A home warranty plan, also known as a home protection plan, is a service contract that offers homeowners a way to safeguard themselves against possible breakage or a malfunction within the home.  It’s impossible to predict the future, which is why so many buyers look for that little extra peace of mind to comfort them when life unexpectedly throws them an unforeseen problem.

Who Needs A Home Warranty Plan

Basically, anyone who purchases a home and is concerned with the cost of repairs should consider a home warranty plan.  This is especially true of first-time home buyers who may not be familiar with home maintenance.

Factoring In The Cost

When factoring in the potential cost of repairing a major appliance or other home component, a home warranty plan may not be a bad investment.  The actual cost of warranty coverage will depend on the plan chosen and the items protected.  As is the case with everything in life, it’s best to shop around and compare prices.

Who Pays For A Home Warranty Plan

As a buyer, you can order a home warranty plan in conjunction with the purchase of your home.  However, some sellers or builders may include this type of offering as an incentive to attract potential buyers.  In this case, the plan is yours at no additional cost.  Some REALTORS® may also offer a home warranty plan as a gift to customers who buy a home through their agency.

What’s Covered & What’s Not

Just like a car warranty, no two policies are the same.  Coverage varies by location and issuer, and your REALTOR® can help you to choose a warranty plan that best suits your needs.  Most basic plans cover a home’s heating and cooling system, electrical system, plumbing, water heater and major appliances, including a dishwasher, range/oven/cooktop, garbage disposal, etc.  Coverage does not apply to items that are misused or damaged, either intentionally or through negligence.  Instead, most home warranty plans are designed to protect the homeowner from defects that result during the course of normal wear and tear.

When considering the purchase of a home warranty plan, review the complete contract and familiarize yourself with exactly what’s covered under your policy.  If you want an upgraded policy, don’t hesitate to ask your REALTOR® if one is available.  Most companies do not require a home inspection and will notify homeowners when their coverage is about to expire.  The good news is that most policies are renewable.

What To Do If A Problem Arises

If you are unable to satisfactorily resolve an issue with your home warranty plan, either due to denial of a claim or undesirable service, talk to the REALTOR® who sold you the home.  If he/she refers a lot of business to this particular company, it may be possible for him/her to speak with them about reaching an amicable resolution.

The purchase of a home is a big step and it’s likely to be the largest purchase you will ever make, so be sure to consider all of the options available to help protect yourself from costly repairs.  Ask your REALTOR® for more information relating to available home warranty plans.

Looking to buy your first home, but having trouble coming up with the down payment?  Typically you need to have between 5-50% of the purchase price of your home, so here are a few tips to help you save your down payment faster!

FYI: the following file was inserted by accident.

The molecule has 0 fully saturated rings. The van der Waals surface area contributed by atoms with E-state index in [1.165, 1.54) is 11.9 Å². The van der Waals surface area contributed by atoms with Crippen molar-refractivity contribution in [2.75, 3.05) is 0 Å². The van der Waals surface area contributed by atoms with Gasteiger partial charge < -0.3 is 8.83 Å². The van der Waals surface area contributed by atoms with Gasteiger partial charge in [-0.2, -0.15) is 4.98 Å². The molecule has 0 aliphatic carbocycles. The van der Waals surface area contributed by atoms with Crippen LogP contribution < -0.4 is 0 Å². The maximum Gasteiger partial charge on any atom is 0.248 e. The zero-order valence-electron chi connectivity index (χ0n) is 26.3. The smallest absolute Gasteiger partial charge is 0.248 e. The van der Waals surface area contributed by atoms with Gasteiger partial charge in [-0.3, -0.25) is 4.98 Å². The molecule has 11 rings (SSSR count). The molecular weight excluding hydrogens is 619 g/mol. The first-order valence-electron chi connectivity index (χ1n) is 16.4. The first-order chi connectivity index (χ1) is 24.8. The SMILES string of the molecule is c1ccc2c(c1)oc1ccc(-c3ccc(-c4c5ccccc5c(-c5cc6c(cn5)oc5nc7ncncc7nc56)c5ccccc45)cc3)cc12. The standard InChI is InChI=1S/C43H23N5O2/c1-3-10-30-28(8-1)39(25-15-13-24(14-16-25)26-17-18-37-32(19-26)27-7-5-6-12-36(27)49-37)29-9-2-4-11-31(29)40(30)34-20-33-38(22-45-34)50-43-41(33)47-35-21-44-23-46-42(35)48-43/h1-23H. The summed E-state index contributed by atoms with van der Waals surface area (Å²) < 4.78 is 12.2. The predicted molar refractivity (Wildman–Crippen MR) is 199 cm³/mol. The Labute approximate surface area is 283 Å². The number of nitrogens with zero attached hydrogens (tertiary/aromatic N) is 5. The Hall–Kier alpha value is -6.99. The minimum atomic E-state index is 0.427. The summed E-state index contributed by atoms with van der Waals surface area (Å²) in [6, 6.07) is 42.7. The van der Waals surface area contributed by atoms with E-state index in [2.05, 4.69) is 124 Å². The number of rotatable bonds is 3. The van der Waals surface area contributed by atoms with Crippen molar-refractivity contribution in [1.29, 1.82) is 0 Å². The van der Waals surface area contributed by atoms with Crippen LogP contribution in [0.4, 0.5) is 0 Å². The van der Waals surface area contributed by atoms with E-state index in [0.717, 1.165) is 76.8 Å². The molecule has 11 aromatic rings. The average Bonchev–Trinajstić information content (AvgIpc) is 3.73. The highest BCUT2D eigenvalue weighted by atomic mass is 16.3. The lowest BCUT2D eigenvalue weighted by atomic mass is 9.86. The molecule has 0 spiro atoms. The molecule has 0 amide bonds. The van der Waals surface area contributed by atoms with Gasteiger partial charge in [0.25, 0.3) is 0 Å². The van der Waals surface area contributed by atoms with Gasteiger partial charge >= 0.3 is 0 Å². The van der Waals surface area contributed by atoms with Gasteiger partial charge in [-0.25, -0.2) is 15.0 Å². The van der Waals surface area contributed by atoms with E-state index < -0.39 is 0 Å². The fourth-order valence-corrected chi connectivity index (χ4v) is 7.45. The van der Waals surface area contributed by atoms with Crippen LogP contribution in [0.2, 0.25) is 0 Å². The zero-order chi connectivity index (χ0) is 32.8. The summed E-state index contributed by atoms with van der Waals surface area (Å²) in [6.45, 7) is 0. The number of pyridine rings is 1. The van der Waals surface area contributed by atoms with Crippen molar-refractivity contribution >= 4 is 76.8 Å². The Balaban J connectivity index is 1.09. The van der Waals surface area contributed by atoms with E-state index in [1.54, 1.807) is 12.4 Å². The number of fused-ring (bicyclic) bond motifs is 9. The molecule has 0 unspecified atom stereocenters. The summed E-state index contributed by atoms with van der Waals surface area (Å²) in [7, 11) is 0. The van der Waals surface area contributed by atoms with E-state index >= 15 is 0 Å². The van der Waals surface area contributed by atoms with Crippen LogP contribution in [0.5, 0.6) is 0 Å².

Save Your Tax Refund—Doing this alone for a few years may add up to a considerable amount to contribute to a down payment, especially if both you and your spouse commit to contributing the full amount.

Set Up A Savings Plan—This is a great way to make a regular contribution to your down payment fund, and with accounts that allow you to round up all your purchases and automatically deposit them into your savings account, this can be an easy way to save money quickly.

Sell Unwanted Items—This can add a considerable sum to your down payment fund, and is also a great way to get rid of unwanted items before your move.

Check Out Government Programs—There are a number of government programs available, depending on your area, that can assist you in saving for a home, especially if you are a first time buyer.

Dip Into Your Retirement Fund—Be sure that you consult a financial advisor before choosing this option. Some government programs offer this option with no penalty, and it is certainly worth looking into.

If you have children, or even if you don’t yet but plan to in the future, schools are something you will need to take into consideration when you search for a new home.  In most areas, certain boundaries define which schools your children will go to, and switching to a different school can be complicated and expensive in many cases.

Fortunately, finding a great neighborhood with good quality schools is not difficult, thanks to the internet.  Online ratings and reviews of schools can help you to make the right call when it comes to finding a home that will offer your children a quality education.

Start With The District

The first thing you should look into is which school district you are considering moving into.  Find out if the schools in that district tend to be highly rated, and what kind of test scores are generally seen among students in the district schools.  All of this information is readily available online.

The school district Web site will be able to tell you which school your children would go to if you were to buy a particular house.  There is usually a boundary map you can check, or you can enter your address and search to find out which school is the right one.

Check The Reviews

The internet allows people to review everything from appliances to doctors—and schools are no exception.  Search for your school of choice online and you will find plenty of reviews from parents whose children have attended the school.  Getting an unbiased opinion of the school will help you to get an idea of what you can expect.

When You Love The Neighborhood, But Not The School

If you really want a particular house in a particular neighborhood, but aren’t too happy with the schools, you can look into your other options.  Most school districts have a system by which you can choose to send your child to a different school.  This usually involves either particular needs that can’t be met by the in-area school, or a fee or lottery system to allow your child to attend the school of your choice.  Find out what the rules are in your school district.